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High Court rule Covid licence revocation was justified Published Date: 06/02/2023

Stockton-on-Tees Borough Council was entitled to revoke the licence of a pub that stayed open in breach of pandemic-era regulations, the High Court has ruled.

In The Porky Pint Ltd v Stockton On Tees Borough Council, three questions were put to the High Court:

  1. was he right to consider matters of public health when considering the four licensing objectives at section 4(2) Licensing Act 2003;
  2. was he right to take into account behaviour which did not result in a criminal prosecution for the purposes of determining an appeal against revocation of a premises licence;
  3. was he right to conclude that the pub's director and designated premises supervisor, Paul Henderson, had no lawful right to withhold CCTV footage on request by the council?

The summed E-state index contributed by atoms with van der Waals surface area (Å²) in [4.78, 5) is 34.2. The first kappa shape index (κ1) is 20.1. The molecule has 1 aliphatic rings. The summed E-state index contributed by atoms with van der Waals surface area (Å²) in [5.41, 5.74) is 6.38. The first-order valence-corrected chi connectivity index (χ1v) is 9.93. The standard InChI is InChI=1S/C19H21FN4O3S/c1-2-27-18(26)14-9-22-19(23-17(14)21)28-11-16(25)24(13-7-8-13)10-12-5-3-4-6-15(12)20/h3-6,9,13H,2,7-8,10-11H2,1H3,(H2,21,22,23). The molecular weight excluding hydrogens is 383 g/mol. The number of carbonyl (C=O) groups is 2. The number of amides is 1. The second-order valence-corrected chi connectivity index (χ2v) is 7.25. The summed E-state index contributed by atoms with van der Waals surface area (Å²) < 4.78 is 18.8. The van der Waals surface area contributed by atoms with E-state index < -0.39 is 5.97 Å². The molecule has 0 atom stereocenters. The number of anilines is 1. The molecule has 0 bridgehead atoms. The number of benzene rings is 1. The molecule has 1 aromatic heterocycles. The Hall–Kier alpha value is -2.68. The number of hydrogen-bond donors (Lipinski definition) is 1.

Fordham J dismissed the appeal stating: "I answer the Questions in the Stated Case (§11 above) as follows: [a] yes; [b] yes; and [c] yes."

Mr Justice Fordham said the Porky Pint must pay the council’s costs of almost £11,000 from two hearings.

Fordham J said licensing objectives were not restricted to ‘alcohol-related' matters and were “plainly capable of overlapping” he said that even though ‘public health’ was not a licensing objective its overlap with ‘public safety’ was apparent.

“Put another way, the fact that ‘public health’ is not present as a licensing objective does not 'strip out' anything which could be said to be ‘public health' from what properly falls within ‘public safety’”, Fordham J said.

He found no error in DJ Hood’s reasoning relating to ‘public health’, as given the term’s ordinary meaning, “there was nothing incorrect – still less unreasonable or unjustified – in the judge concluding, as the committee had before him, that this licensing objective was engaged and relevant”.